Harris & Harris Group is proud to be on the cutting edge of science and business as we build transformative companies enabled by disruptive science. We have produced a series of blogs illustrating how our companies are on the cutting edge of innovation and market trends. This post on Enumeral is our eighth blog in this series. The previous seven can be accessed here: D-Wave, Metabolon, Champions Oncology, Adesto Technologies, Nanosys, HzO and PWA.
New therapies for medical ailments touch everyone’s lives in different ways. They can extend the life of a loved-one who is battling cancer. They can dramatically improve the quality of life for those dealing with chronic problems such as diabetes and autoimmune disorders. They can be identified and targeted at specific patients who are more likely to respond positively based on new understandings of disease.
While the potential impact of these therapies is clear, human biology is complex and many drug candidates with high potential to cure disease can also cause unwanted side effects, some of which can be fatal. These side effects are often unnoticed until a drug is in clinical trials or on the market because testing is performed in animals rather than in humans. As we all know, the biology of animals is very different from humans. We spend significant time looking for new technologies and approaches that can make a significant impact to increase the speed of discovering and developing new drugs and in improving the safety of new drug therapies. One result of this effort was our helping to found and investing in Enumeral Biomedical.
Enumeral is focused on using its differentiated platform that enables the isolation and study of single cells to discover and develop novel antibody therapeutics that help the immune system attack diseased cells for the treatment of cancer and for infectious and inflammatory diseases. Enumeral’s differentiated approach has been validated through early partnerships with large pharmaceutical companies. The company is executing on a business model focused on building a pipeline of product candidates and leveraging the breadth of its technology in order to drive near-term cash flows from out-licensing of its drug candidates and through strategic collaboration partnerships
The power of the human immune system to protect against disease is unprecedented once it knows to act. Antibodies are proteins that alert the immune system that a type of cell, bacteria or virus does not belong and that it should be eliminated thus protecting and/or curing the patient from the disease.
The problem is that sometimes the human immune system is compromised or unable to react quickly enough to act against the disease and needs a “kick” to get started. This is where antibody-based therapies have immense potential. Antibody-based therapies are the fastest growing market in the pharmaceutical industry. According to Reportbuyer.com, sales of antibody drugs were more than $75 billion in 2012 and are projected to exceed $140 billion in 2017. The top six antibody therapeutics accounted for almost 60 percent of the $75 billion of sales in 2012. That said, if the “kick” causes an unwanted immune response, the results can be devastating.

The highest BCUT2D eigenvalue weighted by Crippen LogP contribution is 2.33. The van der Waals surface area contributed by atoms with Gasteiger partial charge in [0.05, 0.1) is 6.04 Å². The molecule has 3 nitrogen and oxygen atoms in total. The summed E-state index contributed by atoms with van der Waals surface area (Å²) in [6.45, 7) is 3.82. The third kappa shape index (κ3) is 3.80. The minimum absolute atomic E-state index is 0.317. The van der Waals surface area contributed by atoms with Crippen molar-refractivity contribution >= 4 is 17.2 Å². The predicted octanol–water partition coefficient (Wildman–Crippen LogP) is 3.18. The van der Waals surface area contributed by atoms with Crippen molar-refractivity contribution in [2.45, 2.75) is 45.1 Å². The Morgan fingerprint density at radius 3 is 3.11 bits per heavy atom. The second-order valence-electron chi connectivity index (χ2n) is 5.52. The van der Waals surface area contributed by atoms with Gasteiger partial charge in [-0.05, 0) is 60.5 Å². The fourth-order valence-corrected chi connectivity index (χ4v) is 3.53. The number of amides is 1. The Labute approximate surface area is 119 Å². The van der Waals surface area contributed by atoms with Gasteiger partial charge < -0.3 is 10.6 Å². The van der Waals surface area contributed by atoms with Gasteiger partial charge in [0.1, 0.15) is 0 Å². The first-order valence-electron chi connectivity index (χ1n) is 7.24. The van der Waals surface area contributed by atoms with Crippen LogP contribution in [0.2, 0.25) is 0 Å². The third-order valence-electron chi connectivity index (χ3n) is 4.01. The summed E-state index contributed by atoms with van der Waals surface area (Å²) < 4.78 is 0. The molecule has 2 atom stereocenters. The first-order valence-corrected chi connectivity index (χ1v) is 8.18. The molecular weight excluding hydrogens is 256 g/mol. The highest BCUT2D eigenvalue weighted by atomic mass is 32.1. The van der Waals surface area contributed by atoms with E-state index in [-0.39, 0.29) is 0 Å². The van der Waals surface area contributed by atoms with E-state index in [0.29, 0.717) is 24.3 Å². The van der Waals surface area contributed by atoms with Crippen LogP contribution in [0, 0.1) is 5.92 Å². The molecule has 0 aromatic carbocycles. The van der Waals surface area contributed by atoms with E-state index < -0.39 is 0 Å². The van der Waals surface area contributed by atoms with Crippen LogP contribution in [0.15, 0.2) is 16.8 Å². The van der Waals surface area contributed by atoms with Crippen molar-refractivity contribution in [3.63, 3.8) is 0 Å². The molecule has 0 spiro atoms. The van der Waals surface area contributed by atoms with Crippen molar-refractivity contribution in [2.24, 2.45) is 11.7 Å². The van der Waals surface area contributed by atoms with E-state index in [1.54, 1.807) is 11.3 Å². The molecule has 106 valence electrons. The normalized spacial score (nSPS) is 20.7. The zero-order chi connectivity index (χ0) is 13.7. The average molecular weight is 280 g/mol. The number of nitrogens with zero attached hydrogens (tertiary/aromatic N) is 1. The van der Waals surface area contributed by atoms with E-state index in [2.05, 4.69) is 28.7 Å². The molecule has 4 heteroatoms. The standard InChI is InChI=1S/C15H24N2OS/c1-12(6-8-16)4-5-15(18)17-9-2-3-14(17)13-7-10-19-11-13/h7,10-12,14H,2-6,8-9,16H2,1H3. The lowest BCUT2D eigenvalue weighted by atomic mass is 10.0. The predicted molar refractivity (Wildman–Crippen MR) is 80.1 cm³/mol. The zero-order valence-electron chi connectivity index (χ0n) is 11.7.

In 2006, a company called TeGenero AG started a clinical trial for an antibody-based drug for the treatment of leukemia and rheumatoid arthritis. While the drug had very good safety profiles in animal studies, it caused catastrophic organ failure in the first human subjects dosed with the drug at a concentration 500 times lower than the dose found safe in animals. Lesson learned. Animals are not humans.
Enumeral was founded based on the research and insights of Professor J. Christopher Love of the Chemical Engineering Department at MIT. Prof. Love was originally trained as a chemist, completed his Ph.D. in the lab of Prof. George Whitesides at Harvard University where he focused on surface chemistry and micro/nanofabrication. He then completed a post-doctoral fellowship in an immunology lab at the Whitehead Institute under Prof. Hidde Ploegh.
During his time at the Whitehead Institute, Prof. Love saw biologists going through great pains to study the human immune system on a single cell level. Human immune cells are inherently fragile and can exist in small numbers within the samples available from patients. These scientists would often take steps to improve the stability of the cells and/or increase the number of cells available for study, but each of these steps changes the makeup of the cells and reduces diversity; that is, some cells that are important to how the immune system behaves may not survive the steps and therefore are not available for analysis. Clearly it would be powerful if researchers could easily study the human immune system without having to take any of these steps.
This insight led Prof. Love to develop a simple and versatile platform for the isolation and study of single cells based on his knowledge of surface chemistry and micro/nanofabrication. A clear example of BIOLOGY+.